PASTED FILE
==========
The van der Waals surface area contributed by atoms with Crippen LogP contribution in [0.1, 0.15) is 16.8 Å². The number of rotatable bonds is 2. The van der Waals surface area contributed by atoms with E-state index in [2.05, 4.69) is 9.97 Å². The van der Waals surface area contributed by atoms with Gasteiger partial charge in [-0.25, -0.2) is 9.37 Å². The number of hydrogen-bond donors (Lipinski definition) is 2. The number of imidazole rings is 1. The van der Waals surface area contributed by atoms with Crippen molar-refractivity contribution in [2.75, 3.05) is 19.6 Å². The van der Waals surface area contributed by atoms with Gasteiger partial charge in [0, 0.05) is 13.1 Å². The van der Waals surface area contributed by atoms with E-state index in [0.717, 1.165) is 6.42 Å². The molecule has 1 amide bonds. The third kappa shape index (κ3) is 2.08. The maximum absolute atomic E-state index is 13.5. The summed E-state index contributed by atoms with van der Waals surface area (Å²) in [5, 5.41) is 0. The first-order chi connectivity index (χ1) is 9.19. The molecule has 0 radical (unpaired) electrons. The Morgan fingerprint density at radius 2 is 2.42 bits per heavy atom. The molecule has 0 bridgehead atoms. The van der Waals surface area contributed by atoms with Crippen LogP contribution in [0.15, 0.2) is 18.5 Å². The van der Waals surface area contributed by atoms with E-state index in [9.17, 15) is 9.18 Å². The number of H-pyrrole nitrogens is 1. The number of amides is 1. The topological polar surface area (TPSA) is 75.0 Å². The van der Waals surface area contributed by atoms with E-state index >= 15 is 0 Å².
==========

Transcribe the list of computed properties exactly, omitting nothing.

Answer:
The van der Waals surface area contributed by atoms with Crippen LogP contribution in [0.1, 0.15) is 16.8 Å². The number of rotatable bonds is 2. The van der Waals surface area contributed by atoms with E-state index in [2.05, 4.69) is 9.97 Å². The van der Waals surface area contributed by atoms with Gasteiger partial charge in [-0.25, -0.2) is 9.37 Å². The number of hydrogen-bond donors (Lipinski definition) is 2. The number of imidazole rings is 1. The van der Waals surface area contributed by atoms with Crippen molar-refractivity contribution in [2.75, 3.05) is 19.6 Å². The van der Waals surface area contributed by atoms with Gasteiger partial charge in [0, 0.05) is 13.1 Å². The van der Waals surface area contributed by atoms with E-state index in [0.717, 1.165) is 6.42 Å². The molecule has 1 amide bonds. The third kappa shape index (κ3) is 2.08. The maximum absolute atomic E-state index is 13.5. The summed E-state index contributed by atoms with van der Waals surface area (Å²) in [5, 5.41) is 0. The first-order chi connectivity index (χ1) is 9.19. The molecule has 0 radical (unpaired) electrons. The Morgan fingerprint density at radius 2 is 2.42 bits per heavy atom. The molecule has 0 bridgehead atoms. The van der Waals surface area contributed by atoms with Crippen LogP contribution in [0.15, 0.2) is 18.5 Å². The van der Waals surface area contributed by atoms with E-state index in [9.17, 15) is 9.18 Å². The number of H-pyrrole nitrogens is 1. The number of amides is 1. The topological polar surface area (TPSA) is 75.0 Å². The van der Waals surface area contributed by atoms with E-state index >= 15 is 0 Å².